Moreover, these expenditure cells will also have to achieve certain efficiency ratios consistently and reduce them over time. Else, their funding will be cut and they have to fend for themselves. For example, if we plan to spend Rs 40,000 crore on our flagship Mahatma Gandhi National Rural Employment Guarantee Scheme (MGNREGS), the cost of administering it should not be more than, say, 5 percent of the corpus, and it should fall over a period of time through internal efficiency measures. This will send a strong message that government is not an endless source of easy money.

The second reform we are proposing is that all schemes proposed by the administrative ministries must come with their own funding plan – it could be through a cess for road-building, but more often than not, new schemes should be funded through public-private partnerships and appropriate policy changes. Only schemes that will never get funding and are vital to our people should be directly funded by the exchequer.

Most important, and this is what will get the fiscal deficit down in stages, we have decided that till we achieve a fiscal deficit of 3 percent of GDP, annual expenditure increases will be kept at half the level of projected revenue growth – with the figures being reviewed every quarter.

Fifth, revamp of social spending schemes. The flagship MGNREGS is not doing too well, despite improving rural incomes dramatically over the last five years. The main problem is corruption and bad scheme design. In many places the scheme is looking like a dole without creating worthwhile assets that will improve agricultural and rural productivity.

Our party is also committed to Food Security, which has been opposed by many states as being anti-federal. Some members of the National Advisory Council are also unhappy with the centralised structure of the scheme.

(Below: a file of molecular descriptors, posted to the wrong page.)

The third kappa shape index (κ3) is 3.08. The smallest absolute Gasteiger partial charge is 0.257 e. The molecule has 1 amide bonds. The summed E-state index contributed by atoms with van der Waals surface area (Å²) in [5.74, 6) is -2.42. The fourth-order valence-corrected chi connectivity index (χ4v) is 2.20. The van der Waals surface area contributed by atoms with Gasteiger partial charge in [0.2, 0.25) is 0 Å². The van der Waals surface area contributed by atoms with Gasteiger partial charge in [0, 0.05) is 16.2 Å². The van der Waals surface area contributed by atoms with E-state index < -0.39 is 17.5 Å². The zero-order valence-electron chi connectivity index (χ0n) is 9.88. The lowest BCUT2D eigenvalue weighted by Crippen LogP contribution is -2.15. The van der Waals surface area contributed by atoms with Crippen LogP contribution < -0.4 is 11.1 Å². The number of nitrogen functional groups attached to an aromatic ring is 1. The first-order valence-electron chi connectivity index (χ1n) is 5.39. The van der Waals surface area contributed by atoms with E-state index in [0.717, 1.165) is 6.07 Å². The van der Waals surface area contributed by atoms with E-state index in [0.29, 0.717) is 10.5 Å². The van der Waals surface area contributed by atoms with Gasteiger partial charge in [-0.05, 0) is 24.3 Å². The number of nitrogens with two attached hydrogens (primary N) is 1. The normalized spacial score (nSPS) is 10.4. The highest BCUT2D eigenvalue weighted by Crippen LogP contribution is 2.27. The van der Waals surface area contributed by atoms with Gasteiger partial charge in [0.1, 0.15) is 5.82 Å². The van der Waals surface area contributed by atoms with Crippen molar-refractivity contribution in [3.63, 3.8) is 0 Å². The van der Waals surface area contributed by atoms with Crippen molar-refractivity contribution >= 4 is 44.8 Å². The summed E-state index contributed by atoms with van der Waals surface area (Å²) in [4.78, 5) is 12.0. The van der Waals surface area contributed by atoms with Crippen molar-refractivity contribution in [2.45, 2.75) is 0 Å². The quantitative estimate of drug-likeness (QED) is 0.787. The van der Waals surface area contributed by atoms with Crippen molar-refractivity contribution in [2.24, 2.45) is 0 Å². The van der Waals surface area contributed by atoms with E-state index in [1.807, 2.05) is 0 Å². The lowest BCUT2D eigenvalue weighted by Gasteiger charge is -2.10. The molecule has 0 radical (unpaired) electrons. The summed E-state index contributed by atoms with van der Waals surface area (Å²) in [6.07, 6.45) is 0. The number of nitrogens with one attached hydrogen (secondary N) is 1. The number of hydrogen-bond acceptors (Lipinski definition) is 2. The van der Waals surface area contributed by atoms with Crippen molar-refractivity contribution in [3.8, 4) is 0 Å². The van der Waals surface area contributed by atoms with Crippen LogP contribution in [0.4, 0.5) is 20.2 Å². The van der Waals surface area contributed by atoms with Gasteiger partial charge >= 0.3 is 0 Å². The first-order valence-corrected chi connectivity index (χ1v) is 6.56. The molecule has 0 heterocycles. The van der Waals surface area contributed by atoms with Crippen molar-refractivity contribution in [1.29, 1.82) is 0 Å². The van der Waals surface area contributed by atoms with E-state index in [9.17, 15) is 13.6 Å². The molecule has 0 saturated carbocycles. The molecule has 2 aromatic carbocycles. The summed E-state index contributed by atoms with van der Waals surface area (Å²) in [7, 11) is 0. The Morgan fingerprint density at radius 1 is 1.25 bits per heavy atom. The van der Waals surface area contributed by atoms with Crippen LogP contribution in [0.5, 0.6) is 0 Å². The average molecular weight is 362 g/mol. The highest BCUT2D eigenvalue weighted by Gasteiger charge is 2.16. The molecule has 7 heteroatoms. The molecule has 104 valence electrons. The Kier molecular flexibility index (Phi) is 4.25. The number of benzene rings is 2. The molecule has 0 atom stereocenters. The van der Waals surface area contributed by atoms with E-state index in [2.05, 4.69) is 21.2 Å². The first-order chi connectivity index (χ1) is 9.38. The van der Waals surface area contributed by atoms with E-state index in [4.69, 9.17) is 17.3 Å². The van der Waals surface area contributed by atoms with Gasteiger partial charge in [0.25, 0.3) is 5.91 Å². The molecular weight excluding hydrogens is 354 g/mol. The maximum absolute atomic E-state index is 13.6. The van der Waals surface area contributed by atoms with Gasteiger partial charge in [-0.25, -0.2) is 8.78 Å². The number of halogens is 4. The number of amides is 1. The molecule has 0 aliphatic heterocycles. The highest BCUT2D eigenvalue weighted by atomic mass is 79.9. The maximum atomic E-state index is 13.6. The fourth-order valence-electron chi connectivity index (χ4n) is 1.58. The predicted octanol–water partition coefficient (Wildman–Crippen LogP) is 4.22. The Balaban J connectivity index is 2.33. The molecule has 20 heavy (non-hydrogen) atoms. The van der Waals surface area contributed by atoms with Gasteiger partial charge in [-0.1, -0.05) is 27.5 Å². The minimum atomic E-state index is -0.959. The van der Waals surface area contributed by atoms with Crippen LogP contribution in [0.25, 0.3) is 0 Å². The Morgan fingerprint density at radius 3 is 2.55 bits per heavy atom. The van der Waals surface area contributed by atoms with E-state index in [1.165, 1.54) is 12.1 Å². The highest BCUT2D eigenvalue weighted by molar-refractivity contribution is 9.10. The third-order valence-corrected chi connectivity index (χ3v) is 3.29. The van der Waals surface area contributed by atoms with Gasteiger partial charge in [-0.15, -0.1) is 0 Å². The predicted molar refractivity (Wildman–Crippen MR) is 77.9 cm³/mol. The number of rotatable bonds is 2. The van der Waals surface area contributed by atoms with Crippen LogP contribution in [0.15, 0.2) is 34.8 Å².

Taking all the criticisms and suggestions for improvement into account, the central government has decided to merge both social security schemes into one where there is both income generation and food security. Under the revamped scheme, MGNREGS wages will be paid partly in cash and partly in terms of cheap foodgrain. Labour under MGNREGS will be used to build assets for food security – godowns, storage, rural link roads, etc. The scheme will also be made into an off-peak agricultural season scheme; during the peak agricultural season, when demand for labour is high, only cheap grain will be supplied to beneficiaries.

We are, however, aware that the scheme may not always work as intended, and in true federal spirit, we are willing to fund states which want to implement the scheme differently with their share of the MNREGS/Food Security funding plan. We are also willing to allow the scheme to take a different shape in different states so that after one or two years we know what works and what doesn’t.

Madam Speaker, with these words, I commend the budget to the House.

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Updated Date: Mar 15, 2012 22:16:13 IST